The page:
If you want to know what beauty is and how it is created in this life, build a simple stone wall.
When I decided to build two low stone walls on either side of the driveway into our home in Pennsylvania, I went in search of stone. I wished for a truck that would drop off a few tons of perfectly cut stones, but it did not appear. Instead I had to take my hand truck and go find them.
This land is like a glacial moraine, a valley where rocks and boulders have broken off from the hills above and tumbled down, breaking and shearing and spalling until they come to rest. The earth coughs up new ones every spring. They are everywhere. The stone for my walls is going to come only from this property. The imaginary truck is not coming.
The first order of creation is this: you must work with what you have.
I find a small boulder with at least two flat sides. I can barely lift it, but I oonch it onto the hand truck and cart it to the site. It isn’t a perfect rock. It is gibbous here and hollow there; it may have an odd tail growing out of it. Now I must find another stone that accommodates the eccentricities of this one. When I do, and nestle it in place, the natural beauty resides in just this imperfection. My art, if that is what you call this trial and error, mix and match, is to put two odd things together until they seem inseparable.
The second order of creation is this: beauty is not in perfection but imperfection rightly ordered. (Francis Bacon must have been working in stone when he said, “There is no excellent beauty that hath not some strangeness in the proportion.”)
Sourcing the material for this wall is back-breaking (where is that truck?). I want great big stones, especially for the base, but they are almost immovable. I heave and push. The sun is blazing and my eyes are half-blind from sweat. Progress is slow. I have been at this for days with almost nothing to show.
The third order of creation is this: it is hard work. Nothing of beauty is made without travail. “If people knew how hard I worked to get my mastery,” said Michaelangelo, “it wouldn’t seem so wonderful after all.”
Just because I liken my work to something Michaelangelo said doesn’t mean I am good at this, to say nothing of great. You would never mistake my wall for one built by a professional. That, however, makes it no less a creation nor detracts a whit from its beauty.
The fourth order of creation is this: do not compare your art to anyone else’s. Though fourth in sequence, this is actually first. (Perfectionists and those with “high standards” take note.) More of what is good and beautiful has been miscarried—never brought to birth—because the maker was too good for himself.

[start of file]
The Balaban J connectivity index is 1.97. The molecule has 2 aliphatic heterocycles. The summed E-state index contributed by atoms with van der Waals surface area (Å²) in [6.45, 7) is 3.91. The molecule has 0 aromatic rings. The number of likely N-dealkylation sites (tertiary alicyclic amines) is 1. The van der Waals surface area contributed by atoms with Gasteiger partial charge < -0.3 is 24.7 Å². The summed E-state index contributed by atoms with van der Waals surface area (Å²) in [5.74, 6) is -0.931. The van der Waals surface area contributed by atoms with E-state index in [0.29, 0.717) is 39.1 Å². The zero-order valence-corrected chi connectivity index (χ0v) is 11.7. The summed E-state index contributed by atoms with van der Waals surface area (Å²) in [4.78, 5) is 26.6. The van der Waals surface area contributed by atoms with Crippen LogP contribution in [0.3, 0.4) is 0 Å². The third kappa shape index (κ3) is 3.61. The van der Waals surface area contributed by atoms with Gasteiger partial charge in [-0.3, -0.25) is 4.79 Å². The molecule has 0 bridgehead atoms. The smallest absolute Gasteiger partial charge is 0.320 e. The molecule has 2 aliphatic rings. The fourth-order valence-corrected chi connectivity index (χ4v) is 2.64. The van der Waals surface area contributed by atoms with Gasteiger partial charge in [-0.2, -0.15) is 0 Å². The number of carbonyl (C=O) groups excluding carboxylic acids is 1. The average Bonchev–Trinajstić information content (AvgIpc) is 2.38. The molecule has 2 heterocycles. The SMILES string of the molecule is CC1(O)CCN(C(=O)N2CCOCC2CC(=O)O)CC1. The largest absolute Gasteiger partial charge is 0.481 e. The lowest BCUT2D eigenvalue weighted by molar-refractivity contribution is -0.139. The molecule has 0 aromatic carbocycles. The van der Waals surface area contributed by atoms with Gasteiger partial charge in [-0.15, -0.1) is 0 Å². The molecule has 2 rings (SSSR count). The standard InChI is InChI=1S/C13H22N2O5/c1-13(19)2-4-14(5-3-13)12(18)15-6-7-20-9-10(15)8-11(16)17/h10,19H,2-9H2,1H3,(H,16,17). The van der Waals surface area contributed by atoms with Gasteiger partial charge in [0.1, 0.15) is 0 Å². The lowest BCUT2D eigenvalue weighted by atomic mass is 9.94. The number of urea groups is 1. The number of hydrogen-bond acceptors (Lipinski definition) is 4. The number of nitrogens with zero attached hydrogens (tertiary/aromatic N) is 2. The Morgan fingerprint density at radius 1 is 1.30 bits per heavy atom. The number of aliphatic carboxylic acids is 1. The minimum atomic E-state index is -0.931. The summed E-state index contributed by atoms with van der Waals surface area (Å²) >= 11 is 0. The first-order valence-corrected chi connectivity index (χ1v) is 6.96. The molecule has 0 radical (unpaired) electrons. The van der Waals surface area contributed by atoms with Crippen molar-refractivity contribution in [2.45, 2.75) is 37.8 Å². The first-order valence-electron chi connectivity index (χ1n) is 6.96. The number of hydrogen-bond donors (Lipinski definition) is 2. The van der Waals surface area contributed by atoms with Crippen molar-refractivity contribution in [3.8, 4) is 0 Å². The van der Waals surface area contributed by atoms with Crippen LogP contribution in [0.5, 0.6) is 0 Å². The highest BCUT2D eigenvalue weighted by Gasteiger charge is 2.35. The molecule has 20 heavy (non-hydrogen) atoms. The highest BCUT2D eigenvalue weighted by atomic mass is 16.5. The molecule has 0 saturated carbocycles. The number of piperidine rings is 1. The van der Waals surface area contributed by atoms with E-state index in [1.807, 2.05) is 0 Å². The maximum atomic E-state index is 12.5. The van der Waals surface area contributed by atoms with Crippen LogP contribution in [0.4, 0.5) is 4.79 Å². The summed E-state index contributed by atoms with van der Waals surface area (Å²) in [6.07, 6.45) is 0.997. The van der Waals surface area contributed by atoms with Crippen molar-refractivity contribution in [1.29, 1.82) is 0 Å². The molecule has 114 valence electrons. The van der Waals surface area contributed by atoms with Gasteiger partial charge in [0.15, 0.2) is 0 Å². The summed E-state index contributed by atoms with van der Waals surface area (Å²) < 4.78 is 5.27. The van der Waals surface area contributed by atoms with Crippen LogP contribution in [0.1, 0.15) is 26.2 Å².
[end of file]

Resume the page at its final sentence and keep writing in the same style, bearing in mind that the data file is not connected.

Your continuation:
The two walls on either side of the driveway stand unfinished. With scores of stones strewn around the worksite, some rejected, some still awaiting the perfect setting, a passerby might see only a rock pile. Perhaps. But, “A rock pile ceases to be a rock pile,” said Antoine de Saint-Exupery, “the moment a single man contemplates it, bearing within him the image of a cathedral,” or a simple wall.
Mark Mosier says
I groan and smile at the thought of you working that hard. No boot camp needed for you! Your walls will be wonderful–sometime. I know you are, of course, using good body-back mechanics–your church needs you upright for a long time.
Your reaching as far back as Bacon has,after a tiring work-week/weekend for me, been uplifting for a dragging body and falling face. Thanks to you as you labor on.
Steve Hickok says
David Anderson says
FYI, readers: Steve is a working artist. So–he would know.
Amen to what Mark said.
And thanks for the reminder that art is work and that life is work. I couldn’t help thinking, David, a al Robert Frost, the work isn’t over.
You’ve made the walls but next Spring you’ll be mending them because “something there is that doesn’t love a wall,/that sends the frozen groundswell under it/and spills the upper boulders in the sun/and makes gaps even two can pass abreast.”
But all that means is that you’ll have more grist for you blog-mill. Thanks for writing about real things.
David Anderson says
Yes–and I had Frost in mind when I was saying that the earth coughs up new stones every spring–isn’t that also a line from “Mending Wall”?
In Mending Wall there’s no explicit mention of eruption of stone from the earth. He speaks only of the walls which the Spring groundswell displaces, the gaps it makes, gaps which have to be repaired. But of course the reason the wall is there is the first place is because, as you say, the earth disgorges them and then it’s more efficient to use them for fencing, even in places where you don’t really need a fence–the main point of Frost’s poem.
The 5th order of creation is to ask for help, especially for those of us of a certain age.
the 6th is to be happy with smaller rocks!
David Anderson says
You’re so right about that 5th order–and I’m still laughing about the 6th.
Eric E. says
Ah clearly you did not torture yourself enough with the patio wall at your Solebury home. It now makes even more sense that you view yourself as having many less years than Father Time’s Calendar would indicate. Perhaps your next post should explore the Sisyphus Syndrome 🙂 Love you brother!
David Anderson says
Yes, this is not my first love affair with stone. (I just wish I could fall in love with wood or something not so heavy and unyielding.)
Jeffery Koller says
And to totally complete your wall, one must realize that it takes a diversity of stones to establish what you started out to finish!
Ginny Lovas says
Me – I find myself being happy with doing Needlepoint – that is my wall —– tho I know many who are wall builders.
Watch your back!
Tom Paulson says
We drove by 816 Pine Street today.
The stone wall surrounding the property is still there – probably a subconscious motivation.